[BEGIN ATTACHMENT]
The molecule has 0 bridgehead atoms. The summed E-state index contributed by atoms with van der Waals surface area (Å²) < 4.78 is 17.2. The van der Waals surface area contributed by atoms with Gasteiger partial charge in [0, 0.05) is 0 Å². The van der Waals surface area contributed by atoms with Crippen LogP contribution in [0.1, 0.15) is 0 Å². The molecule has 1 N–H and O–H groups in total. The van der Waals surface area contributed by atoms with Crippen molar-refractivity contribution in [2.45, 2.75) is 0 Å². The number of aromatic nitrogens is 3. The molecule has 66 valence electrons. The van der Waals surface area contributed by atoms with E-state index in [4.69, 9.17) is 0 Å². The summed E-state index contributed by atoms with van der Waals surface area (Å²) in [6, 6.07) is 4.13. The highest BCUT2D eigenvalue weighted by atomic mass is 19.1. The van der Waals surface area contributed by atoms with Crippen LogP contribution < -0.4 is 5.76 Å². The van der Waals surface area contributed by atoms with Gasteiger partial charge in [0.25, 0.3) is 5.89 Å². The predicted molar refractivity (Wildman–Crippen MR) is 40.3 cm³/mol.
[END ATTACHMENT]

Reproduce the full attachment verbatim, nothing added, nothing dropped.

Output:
The molecule has 0 bridgehead atoms. The summed E-state index contributed by atoms with van der Waals surface area (Å²) < 4.78 is 17.2. The van der Waals surface area contributed by atoms with Gasteiger partial charge in [0, 0.05) is 0 Å². The van der Waals surface area contributed by atoms with Crippen LogP contribution in [0.1, 0.15) is 0 Å². The molecule has 1 N–H and O–H groups in total. The van der Waals surface area contributed by atoms with Crippen molar-refractivity contribution in [2.45, 2.75) is 0 Å². The number of aromatic nitrogens is 3. The molecule has 66 valence electrons. The van der Waals surface area contributed by atoms with E-state index in [4.69, 9.17) is 0 Å². The summed E-state index contributed by atoms with van der Waals surface area (Å²) in [6, 6.07) is 4.13. The highest BCUT2D eigenvalue weighted by atomic mass is 19.1. The van der Waals surface area contributed by atoms with Crippen LogP contribution < -0.4 is 5.76 Å². The van der Waals surface area contributed by atoms with Gasteiger partial charge in [0.25, 0.3) is 5.89 Å². The predicted molar refractivity (Wildman–Crippen MR) is 40.3 cm³/mol.